John Bonham – great drummer
John Bonham was the UK’s biggest drummer, genial giant. You know, he was a member of the band Led Zeppelin and became one of the greatest and most influential drummers in rock music. Britannica Encyclopedia called Bonham “an ideal example for all the hard rock drummers who followed in his footsteps”. After the death of Bonham at the age of 32, Led Zeppelin disbanded.
In 2005, the British magazine Classic Rock put Bonham first in the list of the best rock drummers of all time.
John Henry Bonham was born on May 31, 1948 in Redditch, Worcestershire. The first skills of playing drums he acquired at the age of five: he collected a homemade “drum set” of boxes and coffee cans. At the age of 15 his mother presented him with a real drum set, Premier Percussion. To tell the truth, he did not take music lessons, although he tried to consult some teachers at a teenage age.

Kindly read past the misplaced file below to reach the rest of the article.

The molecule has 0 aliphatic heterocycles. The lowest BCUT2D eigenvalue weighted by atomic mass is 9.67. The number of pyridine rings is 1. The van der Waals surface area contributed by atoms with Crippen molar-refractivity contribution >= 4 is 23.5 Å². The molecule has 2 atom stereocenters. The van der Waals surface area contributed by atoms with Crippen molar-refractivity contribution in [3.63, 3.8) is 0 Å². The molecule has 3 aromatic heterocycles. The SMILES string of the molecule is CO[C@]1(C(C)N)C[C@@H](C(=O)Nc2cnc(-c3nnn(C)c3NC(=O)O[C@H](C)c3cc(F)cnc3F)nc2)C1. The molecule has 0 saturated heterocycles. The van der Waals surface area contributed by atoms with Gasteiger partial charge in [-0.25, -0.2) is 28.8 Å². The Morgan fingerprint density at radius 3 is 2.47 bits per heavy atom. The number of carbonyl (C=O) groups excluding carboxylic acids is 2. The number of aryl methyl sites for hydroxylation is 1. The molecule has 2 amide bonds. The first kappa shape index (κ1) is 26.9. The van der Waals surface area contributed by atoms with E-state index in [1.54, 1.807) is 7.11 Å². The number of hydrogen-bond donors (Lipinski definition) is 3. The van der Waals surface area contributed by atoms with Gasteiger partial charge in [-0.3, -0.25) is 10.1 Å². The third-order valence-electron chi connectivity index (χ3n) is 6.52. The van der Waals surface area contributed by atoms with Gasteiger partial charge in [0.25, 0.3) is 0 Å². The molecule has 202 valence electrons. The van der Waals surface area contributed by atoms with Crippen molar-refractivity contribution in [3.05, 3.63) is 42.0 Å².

The boy was nicknamed Bonzo after the dog from the popular British comics.
Sixteen-year-old John worked as a bricklayer before joining Terry & The Spiders. While performing at the Kidderminster club, he met his future wife Pat Phillips. Among the Birmingham bands, where Bonzo performed, there were The Nicky James Movement, The Blue Star Trio and The Senators. The young man liked this life: he decided to quit his job in his father’s company and devote himself to music. With pub rockers The Band of Joy, he teamed up for the first time with Led Zeppelin.
Led Zeppelin went on to crash sales and they dominated the European and US rock-album markets for well over a decade. You know, their early US tours were perhaps the most excessive rock music has ever witnessed.
In the late summer of 1980, a largely exhausted Zeppelin had begun writing new material.
John Bonzo Bonham died on September 25, 1980 in Clover, Windsor. He was cremated and buried a few days later near his home.